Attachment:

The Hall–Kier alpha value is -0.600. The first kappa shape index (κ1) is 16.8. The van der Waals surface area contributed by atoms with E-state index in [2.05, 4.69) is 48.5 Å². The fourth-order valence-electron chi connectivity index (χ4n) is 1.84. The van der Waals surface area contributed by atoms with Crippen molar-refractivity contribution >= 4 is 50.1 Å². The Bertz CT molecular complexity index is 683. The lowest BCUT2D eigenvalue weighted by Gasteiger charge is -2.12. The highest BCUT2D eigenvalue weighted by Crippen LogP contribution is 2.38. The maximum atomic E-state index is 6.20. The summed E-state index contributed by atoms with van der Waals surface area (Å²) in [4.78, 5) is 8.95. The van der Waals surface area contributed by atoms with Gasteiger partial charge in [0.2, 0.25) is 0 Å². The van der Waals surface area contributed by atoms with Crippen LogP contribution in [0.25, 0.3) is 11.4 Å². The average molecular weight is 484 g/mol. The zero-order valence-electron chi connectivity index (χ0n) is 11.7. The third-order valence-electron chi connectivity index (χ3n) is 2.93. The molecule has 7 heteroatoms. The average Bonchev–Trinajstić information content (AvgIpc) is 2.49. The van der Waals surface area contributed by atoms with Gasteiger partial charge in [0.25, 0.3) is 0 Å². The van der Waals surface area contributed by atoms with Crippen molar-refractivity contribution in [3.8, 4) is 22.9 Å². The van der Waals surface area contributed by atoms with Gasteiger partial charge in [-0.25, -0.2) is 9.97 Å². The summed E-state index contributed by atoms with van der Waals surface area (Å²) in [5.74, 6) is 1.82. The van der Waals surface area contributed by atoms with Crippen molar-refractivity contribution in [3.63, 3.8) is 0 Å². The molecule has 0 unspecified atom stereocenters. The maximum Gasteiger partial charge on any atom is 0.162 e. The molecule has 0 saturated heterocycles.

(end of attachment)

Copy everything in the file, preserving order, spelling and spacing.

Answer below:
The Hall–Kier alpha value is -0.600. The first kappa shape index (κ1) is 16.8. The van der Waals surface area contributed by atoms with E-state index in [2.05, 4.69) is 48.5 Å². The fourth-order valence-electron chi connectivity index (χ4n) is 1.84. The van der Waals surface area contributed by atoms with Crippen molar-refractivity contribution >= 4 is 50.1 Å². The Bertz CT molecular complexity index is 683. The lowest BCUT2D eigenvalue weighted by Gasteiger charge is -2.12. The highest BCUT2D eigenvalue weighted by Crippen LogP contribution is 2.38. The maximum atomic E-state index is 6.20. The summed E-state index contributed by atoms with van der Waals surface area (Å²) in [4.78, 5) is 8.95. The van der Waals surface area contributed by atoms with Gasteiger partial charge in [0.2, 0.25) is 0 Å². The van der Waals surface area contributed by atoms with Crippen LogP contribution in [0.25, 0.3) is 11.4 Å². The average molecular weight is 484 g/mol. The zero-order valence-electron chi connectivity index (χ0n) is 11.7. The third-order valence-electron chi connectivity index (χ3n) is 2.93. The molecule has 7 heteroatoms. The average Bonchev–Trinajstić information content (AvgIpc) is 2.49. The van der Waals surface area contributed by atoms with Gasteiger partial charge in [0.25, 0.3) is 0 Å². The van der Waals surface area contributed by atoms with Crippen molar-refractivity contribution in [3.8, 4) is 22.9 Å². The van der Waals surface area contributed by atoms with Gasteiger partial charge in [-0.25, -0.2) is 9.97 Å². The summed E-state index contributed by atoms with van der Waals surface area (Å²) in [5.74, 6) is 1.82. The van der Waals surface area contributed by atoms with Crippen molar-refractivity contribution in [3.63, 3.8) is 0 Å². The molecule has 0 unspecified atom stereocenters. The maximum Gasteiger partial charge on any atom is 0.162 e. The molecule has 0 saturated heterocycles.